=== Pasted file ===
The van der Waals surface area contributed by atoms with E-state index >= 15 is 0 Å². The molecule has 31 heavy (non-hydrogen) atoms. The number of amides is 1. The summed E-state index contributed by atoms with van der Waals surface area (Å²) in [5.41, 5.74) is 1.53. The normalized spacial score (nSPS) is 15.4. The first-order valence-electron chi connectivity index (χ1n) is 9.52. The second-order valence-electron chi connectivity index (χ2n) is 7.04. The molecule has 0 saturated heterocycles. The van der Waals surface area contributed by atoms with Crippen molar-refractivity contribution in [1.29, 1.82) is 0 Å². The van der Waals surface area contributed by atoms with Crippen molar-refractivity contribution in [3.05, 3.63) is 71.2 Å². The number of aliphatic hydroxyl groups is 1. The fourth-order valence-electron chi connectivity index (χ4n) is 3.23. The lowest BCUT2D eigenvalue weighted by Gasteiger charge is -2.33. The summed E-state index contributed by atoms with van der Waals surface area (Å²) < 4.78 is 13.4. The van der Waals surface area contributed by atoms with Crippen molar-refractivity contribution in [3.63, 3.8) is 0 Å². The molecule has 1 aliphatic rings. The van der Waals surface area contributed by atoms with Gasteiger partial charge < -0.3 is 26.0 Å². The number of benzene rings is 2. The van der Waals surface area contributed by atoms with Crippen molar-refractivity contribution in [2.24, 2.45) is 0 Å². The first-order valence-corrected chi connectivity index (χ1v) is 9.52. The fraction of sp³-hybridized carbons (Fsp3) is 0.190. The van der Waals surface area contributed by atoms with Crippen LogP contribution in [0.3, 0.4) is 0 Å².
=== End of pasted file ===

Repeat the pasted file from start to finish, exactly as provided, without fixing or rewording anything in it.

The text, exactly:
The van der Waals surface area contributed by atoms with E-state index >= 15 is 0 Å². The molecule has 31 heavy (non-hydrogen) atoms. The number of amides is 1. The summed E-state index contributed by atoms with van der Waals surface area (Å²) in [5.41, 5.74) is 1.53. The normalized spacial score (nSPS) is 15.4. The first-order valence-electron chi connectivity index (χ1n) is 9.52. The second-order valence-electron chi connectivity index (χ2n) is 7.04. The molecule has 0 saturated heterocycles. The van der Waals surface area contributed by atoms with Crippen molar-refractivity contribution in [1.29, 1.82) is 0 Å². The van der Waals surface area contributed by atoms with Crippen molar-refractivity contribution in [3.05, 3.63) is 71.2 Å². The number of aliphatic hydroxyl groups is 1. The fourth-order valence-electron chi connectivity index (χ4n) is 3.23. The lowest BCUT2D eigenvalue weighted by Gasteiger charge is -2.33. The summed E-state index contributed by atoms with van der Waals surface area (Å²) < 4.78 is 13.4. The van der Waals surface area contributed by atoms with Crippen molar-refractivity contribution in [3.63, 3.8) is 0 Å². The molecule has 1 aliphatic rings. The van der Waals surface area contributed by atoms with Gasteiger partial charge < -0.3 is 26.0 Å². The number of benzene rings is 2. The van der Waals surface area contributed by atoms with Crippen molar-refractivity contribution in [2.24, 2.45) is 0 Å². The first-order valence-corrected chi connectivity index (χ1v) is 9.52. The fraction of sp³-hybridized carbons (Fsp3) is 0.190. The van der Waals surface area contributed by atoms with Crippen LogP contribution in [0.3, 0.4) is 0 Å².